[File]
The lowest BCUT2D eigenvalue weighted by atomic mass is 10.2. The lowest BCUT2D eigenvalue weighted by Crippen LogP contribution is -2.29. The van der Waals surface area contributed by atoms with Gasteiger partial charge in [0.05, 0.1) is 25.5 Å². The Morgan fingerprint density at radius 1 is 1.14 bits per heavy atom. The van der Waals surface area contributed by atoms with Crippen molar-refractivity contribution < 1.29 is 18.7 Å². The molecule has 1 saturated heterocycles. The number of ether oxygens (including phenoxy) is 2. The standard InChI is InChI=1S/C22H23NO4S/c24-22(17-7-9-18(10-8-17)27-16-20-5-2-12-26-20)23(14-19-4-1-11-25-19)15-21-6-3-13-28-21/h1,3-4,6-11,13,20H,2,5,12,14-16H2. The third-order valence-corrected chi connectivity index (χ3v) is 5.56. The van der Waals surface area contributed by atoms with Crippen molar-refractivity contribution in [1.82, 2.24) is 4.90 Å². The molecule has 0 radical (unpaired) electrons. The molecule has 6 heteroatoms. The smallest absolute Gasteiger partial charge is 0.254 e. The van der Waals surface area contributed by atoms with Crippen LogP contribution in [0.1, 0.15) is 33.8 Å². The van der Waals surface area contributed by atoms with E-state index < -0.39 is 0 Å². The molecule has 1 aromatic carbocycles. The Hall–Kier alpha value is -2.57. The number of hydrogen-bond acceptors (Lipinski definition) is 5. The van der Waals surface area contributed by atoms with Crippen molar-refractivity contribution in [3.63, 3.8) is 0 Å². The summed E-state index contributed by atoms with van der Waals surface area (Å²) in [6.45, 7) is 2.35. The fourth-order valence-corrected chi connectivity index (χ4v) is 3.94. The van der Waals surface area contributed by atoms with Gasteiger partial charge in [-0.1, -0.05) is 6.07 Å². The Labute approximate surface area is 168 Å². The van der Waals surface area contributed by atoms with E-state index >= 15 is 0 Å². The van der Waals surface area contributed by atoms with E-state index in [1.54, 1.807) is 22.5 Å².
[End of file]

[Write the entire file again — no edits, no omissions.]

The lowest BCUT2D eigenvalue weighted by atomic mass is 10.2. The lowest BCUT2D eigenvalue weighted by Crippen LogP contribution is -2.29. The van der Waals surface area contributed by atoms with Gasteiger partial charge in [0.05, 0.1) is 25.5 Å². The Morgan fingerprint density at radius 1 is 1.14 bits per heavy atom. The van der Waals surface area contributed by atoms with Crippen molar-refractivity contribution < 1.29 is 18.7 Å². The molecule has 1 saturated heterocycles. The number of ether oxygens (including phenoxy) is 2. The standard InChI is InChI=1S/C22H23NO4S/c24-22(17-7-9-18(10-8-17)27-16-20-5-2-12-26-20)23(14-19-4-1-11-25-19)15-21-6-3-13-28-21/h1,3-4,6-11,13,20H,2,5,12,14-16H2. The third-order valence-corrected chi connectivity index (χ3v) is 5.56. The van der Waals surface area contributed by atoms with Crippen molar-refractivity contribution in [1.82, 2.24) is 4.90 Å². The molecule has 0 radical (unpaired) electrons. The molecule has 6 heteroatoms. The smallest absolute Gasteiger partial charge is 0.254 e. The van der Waals surface area contributed by atoms with Crippen LogP contribution in [0.1, 0.15) is 33.8 Å². The van der Waals surface area contributed by atoms with E-state index < -0.39 is 0 Å². The molecule has 1 aromatic carbocycles. The Hall–Kier alpha value is -2.57. The number of hydrogen-bond acceptors (Lipinski definition) is 5. The van der Waals surface area contributed by atoms with Crippen molar-refractivity contribution in [3.63, 3.8) is 0 Å². The summed E-state index contributed by atoms with van der Waals surface area (Å²) in [6.45, 7) is 2.35. The fourth-order valence-corrected chi connectivity index (χ4v) is 3.94. The van der Waals surface area contributed by atoms with Gasteiger partial charge in [-0.1, -0.05) is 6.07 Å². The Labute approximate surface area is 168 Å². The van der Waals surface area contributed by atoms with E-state index >= 15 is 0 Å². The van der Waals surface area contributed by atoms with E-state index in [1.54, 1.807) is 22.5 Å².